Overhead shot of an open blender containing uni (sea urchin) and Mexican crema, blended to a smooth orange purée

Next, I looked at the butter I was blending with the sea urchin. Butter is notoriously good at dulling bright flavors, and the cream wasn't much better. So I thought, "What if I pick a dairy ingredient with some natural brightness?" I rooted around in my fridge and pulled out some crème fraîche, sour cream, Greek yogurt, buttermilk, and Mexican-style crema.

Greek yogurt and buttermilk both made sauces that looked split and grainy. Sour cream was a little too thick. Crème fraîche worked great, but that Mexican crema—that was the stuff!

The texture of Mexican crema is thinner than that of regular American sour cream, but it also has a more distinct tang to it. It helps that most major brands, like Cacique and Marquez Brothers, contain small amounts of gums and thickeners that allow the crema to retain a creamy, glossy texture even at higher temperatures.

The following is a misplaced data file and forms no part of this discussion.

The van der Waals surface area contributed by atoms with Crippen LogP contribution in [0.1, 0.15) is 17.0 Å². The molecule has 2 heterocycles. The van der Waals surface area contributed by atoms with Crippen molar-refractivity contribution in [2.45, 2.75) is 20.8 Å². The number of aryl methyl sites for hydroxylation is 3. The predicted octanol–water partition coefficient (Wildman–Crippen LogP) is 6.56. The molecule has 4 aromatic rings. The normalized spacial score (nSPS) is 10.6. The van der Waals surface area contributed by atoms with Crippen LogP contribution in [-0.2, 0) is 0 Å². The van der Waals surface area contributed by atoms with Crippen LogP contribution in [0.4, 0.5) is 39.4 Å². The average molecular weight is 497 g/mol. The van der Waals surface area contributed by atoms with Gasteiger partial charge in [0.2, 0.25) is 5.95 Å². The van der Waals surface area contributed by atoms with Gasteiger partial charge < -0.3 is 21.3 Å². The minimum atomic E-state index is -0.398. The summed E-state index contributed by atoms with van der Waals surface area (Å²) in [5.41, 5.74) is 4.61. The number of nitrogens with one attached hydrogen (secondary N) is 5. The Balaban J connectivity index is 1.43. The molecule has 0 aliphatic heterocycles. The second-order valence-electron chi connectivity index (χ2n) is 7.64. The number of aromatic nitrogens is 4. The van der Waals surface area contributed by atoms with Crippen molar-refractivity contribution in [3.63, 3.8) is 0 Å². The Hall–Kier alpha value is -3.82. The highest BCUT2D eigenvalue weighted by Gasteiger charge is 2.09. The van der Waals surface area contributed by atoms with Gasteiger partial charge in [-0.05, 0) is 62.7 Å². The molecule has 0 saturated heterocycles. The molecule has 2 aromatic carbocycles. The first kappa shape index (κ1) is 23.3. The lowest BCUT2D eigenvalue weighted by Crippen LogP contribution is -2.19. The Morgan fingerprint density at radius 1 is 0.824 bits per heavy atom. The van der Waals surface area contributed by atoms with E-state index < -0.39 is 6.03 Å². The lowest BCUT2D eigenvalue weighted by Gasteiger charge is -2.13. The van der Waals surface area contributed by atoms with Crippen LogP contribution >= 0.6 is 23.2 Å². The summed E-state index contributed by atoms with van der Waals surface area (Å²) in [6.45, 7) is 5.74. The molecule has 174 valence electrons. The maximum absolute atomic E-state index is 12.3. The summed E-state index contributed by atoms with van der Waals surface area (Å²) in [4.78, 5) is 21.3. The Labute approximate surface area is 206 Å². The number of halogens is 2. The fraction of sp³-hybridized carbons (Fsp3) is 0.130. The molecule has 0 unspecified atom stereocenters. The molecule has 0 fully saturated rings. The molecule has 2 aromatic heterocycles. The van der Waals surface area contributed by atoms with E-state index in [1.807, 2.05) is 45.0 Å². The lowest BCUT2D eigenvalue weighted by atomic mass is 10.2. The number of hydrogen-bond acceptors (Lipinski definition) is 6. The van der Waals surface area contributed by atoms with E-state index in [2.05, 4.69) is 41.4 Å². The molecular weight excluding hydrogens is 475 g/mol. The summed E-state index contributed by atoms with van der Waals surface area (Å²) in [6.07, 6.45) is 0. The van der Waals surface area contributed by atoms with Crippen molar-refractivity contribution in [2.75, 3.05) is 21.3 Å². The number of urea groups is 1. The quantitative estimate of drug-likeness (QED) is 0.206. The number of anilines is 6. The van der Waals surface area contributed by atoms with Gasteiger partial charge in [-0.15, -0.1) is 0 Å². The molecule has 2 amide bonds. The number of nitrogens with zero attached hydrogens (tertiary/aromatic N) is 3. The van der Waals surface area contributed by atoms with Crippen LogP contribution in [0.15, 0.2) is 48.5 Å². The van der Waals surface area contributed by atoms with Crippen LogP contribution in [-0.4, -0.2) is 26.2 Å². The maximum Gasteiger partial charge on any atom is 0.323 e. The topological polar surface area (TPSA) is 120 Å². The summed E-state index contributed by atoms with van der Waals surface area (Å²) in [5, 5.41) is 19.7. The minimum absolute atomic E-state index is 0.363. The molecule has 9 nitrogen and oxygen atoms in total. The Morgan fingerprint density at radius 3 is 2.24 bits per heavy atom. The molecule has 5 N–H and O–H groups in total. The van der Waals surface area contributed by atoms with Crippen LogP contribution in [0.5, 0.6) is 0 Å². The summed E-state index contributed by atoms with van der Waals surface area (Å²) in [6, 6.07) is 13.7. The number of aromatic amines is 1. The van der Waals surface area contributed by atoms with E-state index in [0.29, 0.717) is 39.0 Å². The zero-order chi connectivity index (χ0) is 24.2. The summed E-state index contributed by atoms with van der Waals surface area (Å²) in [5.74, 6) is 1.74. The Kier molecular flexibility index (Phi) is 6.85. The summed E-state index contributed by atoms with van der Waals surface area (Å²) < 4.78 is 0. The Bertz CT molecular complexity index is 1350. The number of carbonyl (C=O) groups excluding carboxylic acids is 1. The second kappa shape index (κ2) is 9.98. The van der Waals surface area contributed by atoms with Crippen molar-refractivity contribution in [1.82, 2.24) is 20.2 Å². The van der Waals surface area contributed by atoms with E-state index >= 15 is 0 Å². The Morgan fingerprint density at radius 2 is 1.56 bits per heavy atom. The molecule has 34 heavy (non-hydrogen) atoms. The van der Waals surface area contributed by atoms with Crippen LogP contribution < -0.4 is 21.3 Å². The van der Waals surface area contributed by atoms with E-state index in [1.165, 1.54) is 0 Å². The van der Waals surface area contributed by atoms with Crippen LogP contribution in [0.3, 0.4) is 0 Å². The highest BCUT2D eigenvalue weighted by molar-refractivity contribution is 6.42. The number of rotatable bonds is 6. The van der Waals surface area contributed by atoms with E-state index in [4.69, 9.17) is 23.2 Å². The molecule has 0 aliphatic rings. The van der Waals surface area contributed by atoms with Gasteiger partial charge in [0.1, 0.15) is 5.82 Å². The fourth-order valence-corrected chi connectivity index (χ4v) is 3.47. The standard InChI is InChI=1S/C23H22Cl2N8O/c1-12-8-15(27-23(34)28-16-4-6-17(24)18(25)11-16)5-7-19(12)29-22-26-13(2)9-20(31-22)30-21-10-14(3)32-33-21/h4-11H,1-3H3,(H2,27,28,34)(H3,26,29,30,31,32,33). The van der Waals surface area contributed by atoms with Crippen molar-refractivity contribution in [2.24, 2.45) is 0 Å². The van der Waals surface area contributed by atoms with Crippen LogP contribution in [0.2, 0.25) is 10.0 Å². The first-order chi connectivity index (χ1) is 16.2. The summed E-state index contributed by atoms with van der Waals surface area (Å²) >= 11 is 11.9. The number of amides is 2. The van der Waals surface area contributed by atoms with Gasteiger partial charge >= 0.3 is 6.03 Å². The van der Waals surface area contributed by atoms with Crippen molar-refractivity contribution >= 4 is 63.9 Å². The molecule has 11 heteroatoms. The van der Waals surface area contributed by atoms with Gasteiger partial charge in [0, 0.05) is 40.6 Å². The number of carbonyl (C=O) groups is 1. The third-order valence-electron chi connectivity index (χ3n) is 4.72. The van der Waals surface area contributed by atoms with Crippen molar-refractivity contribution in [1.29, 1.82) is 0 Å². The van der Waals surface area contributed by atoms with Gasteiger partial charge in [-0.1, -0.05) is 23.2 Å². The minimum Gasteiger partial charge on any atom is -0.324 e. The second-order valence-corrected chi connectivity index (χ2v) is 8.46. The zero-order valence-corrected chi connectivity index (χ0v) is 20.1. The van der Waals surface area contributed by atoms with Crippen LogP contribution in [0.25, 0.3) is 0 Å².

Near me, Mexican crema is available at a number of Latin groceries, Safeway, and Whole Foods. If you can't find it, crème fraîche will do just fine, and if you can't find that either, a mixture of heavy cream and sour cream will get the job done.

Some recipes include umami-boosting ingredients, like anchovies, soy sauce, and miso paste. I didn't find any of them to be necessary, since uni has such a powerful savory flavor on its own, though all made interesting variations.

Close-up of a jar of Tutto Calabria Hot Spread Sauce (Calabrian chili condiment)

The only ingredient left to address was the chilies. I tried a number of chili sources, both fresh and dried. Some high-quality red pepper flakes work just fine, but if you want to go for the specialty-ingredient trifecta, pick up a bottle of Tutto Calabria Hot Chili Pepper Spread (available at Italian import stores or online). It's got a mild heat and bright chili flavor, bolstered by the blend of mushrooms and eggplants that makes it into the jar.

Putting It Together

Finishing the dish is no different from finishing any other simple pasta-and-sauce combo: Cook the pasta to just under al dente (so it has the very slightest chalky core at the middle), then briefly cook it with the sauce, along with a splash of pasta-cooking water.

That pasta water is the real key. It contains starches that were rinsed off the pasta as it cooked, giving it a wonderful ability to thicken and emulsify sauces without really affecting flavor, and allowing each piece of pasta to pick up just the right amount of sauce.